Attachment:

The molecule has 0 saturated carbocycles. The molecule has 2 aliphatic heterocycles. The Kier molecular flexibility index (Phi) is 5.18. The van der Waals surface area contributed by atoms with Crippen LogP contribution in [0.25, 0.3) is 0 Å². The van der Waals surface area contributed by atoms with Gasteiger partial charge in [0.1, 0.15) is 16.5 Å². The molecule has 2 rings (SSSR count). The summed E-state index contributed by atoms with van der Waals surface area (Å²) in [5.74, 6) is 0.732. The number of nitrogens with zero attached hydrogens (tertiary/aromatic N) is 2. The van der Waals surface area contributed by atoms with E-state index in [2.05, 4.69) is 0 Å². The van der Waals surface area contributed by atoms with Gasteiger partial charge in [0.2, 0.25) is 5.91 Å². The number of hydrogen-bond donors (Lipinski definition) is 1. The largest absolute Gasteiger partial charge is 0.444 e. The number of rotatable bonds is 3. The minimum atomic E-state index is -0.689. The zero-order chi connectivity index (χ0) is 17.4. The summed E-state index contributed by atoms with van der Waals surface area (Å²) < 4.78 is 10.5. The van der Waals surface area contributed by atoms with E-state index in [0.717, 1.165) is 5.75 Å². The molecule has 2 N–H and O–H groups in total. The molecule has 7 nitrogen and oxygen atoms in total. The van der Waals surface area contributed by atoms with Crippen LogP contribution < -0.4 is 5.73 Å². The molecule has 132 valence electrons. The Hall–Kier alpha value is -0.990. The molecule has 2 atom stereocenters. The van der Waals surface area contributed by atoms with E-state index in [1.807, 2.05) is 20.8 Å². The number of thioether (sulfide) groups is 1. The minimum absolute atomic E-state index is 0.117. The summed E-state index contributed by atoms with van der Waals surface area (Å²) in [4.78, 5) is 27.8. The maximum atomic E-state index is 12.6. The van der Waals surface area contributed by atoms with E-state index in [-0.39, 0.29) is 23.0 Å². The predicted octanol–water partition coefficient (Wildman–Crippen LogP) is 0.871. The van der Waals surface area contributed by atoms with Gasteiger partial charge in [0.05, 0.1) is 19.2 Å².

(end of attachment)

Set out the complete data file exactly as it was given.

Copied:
The molecule has 0 saturated carbocycles. The molecule has 2 aliphatic heterocycles. The Kier molecular flexibility index (Phi) is 5.18. The van der Waals surface area contributed by atoms with Crippen LogP contribution in [0.25, 0.3) is 0 Å². The van der Waals surface area contributed by atoms with Gasteiger partial charge in [0.1, 0.15) is 16.5 Å². The molecule has 2 rings (SSSR count). The summed E-state index contributed by atoms with van der Waals surface area (Å²) in [5.74, 6) is 0.732. The number of nitrogens with zero attached hydrogens (tertiary/aromatic N) is 2. The van der Waals surface area contributed by atoms with E-state index in [2.05, 4.69) is 0 Å². The van der Waals surface area contributed by atoms with Gasteiger partial charge in [0.2, 0.25) is 5.91 Å². The number of hydrogen-bond donors (Lipinski definition) is 1. The largest absolute Gasteiger partial charge is 0.444 e. The number of rotatable bonds is 3. The minimum atomic E-state index is -0.689. The zero-order chi connectivity index (χ0) is 17.4. The summed E-state index contributed by atoms with van der Waals surface area (Å²) < 4.78 is 10.5. The van der Waals surface area contributed by atoms with E-state index in [0.717, 1.165) is 5.75 Å². The molecule has 2 N–H and O–H groups in total. The molecule has 7 nitrogen and oxygen atoms in total. The van der Waals surface area contributed by atoms with Crippen LogP contribution < -0.4 is 5.73 Å². The molecule has 132 valence electrons. The Hall–Kier alpha value is -0.990. The molecule has 2 atom stereocenters. The van der Waals surface area contributed by atoms with E-state index in [1.807, 2.05) is 20.8 Å². The number of thioether (sulfide) groups is 1. The minimum absolute atomic E-state index is 0.117. The summed E-state index contributed by atoms with van der Waals surface area (Å²) in [4.78, 5) is 27.8. The maximum atomic E-state index is 12.6. The van der Waals surface area contributed by atoms with E-state index in [-0.39, 0.29) is 23.0 Å². The predicted octanol–water partition coefficient (Wildman–Crippen LogP) is 0.871. The van der Waals surface area contributed by atoms with Gasteiger partial charge in [0.05, 0.1) is 19.2 Å².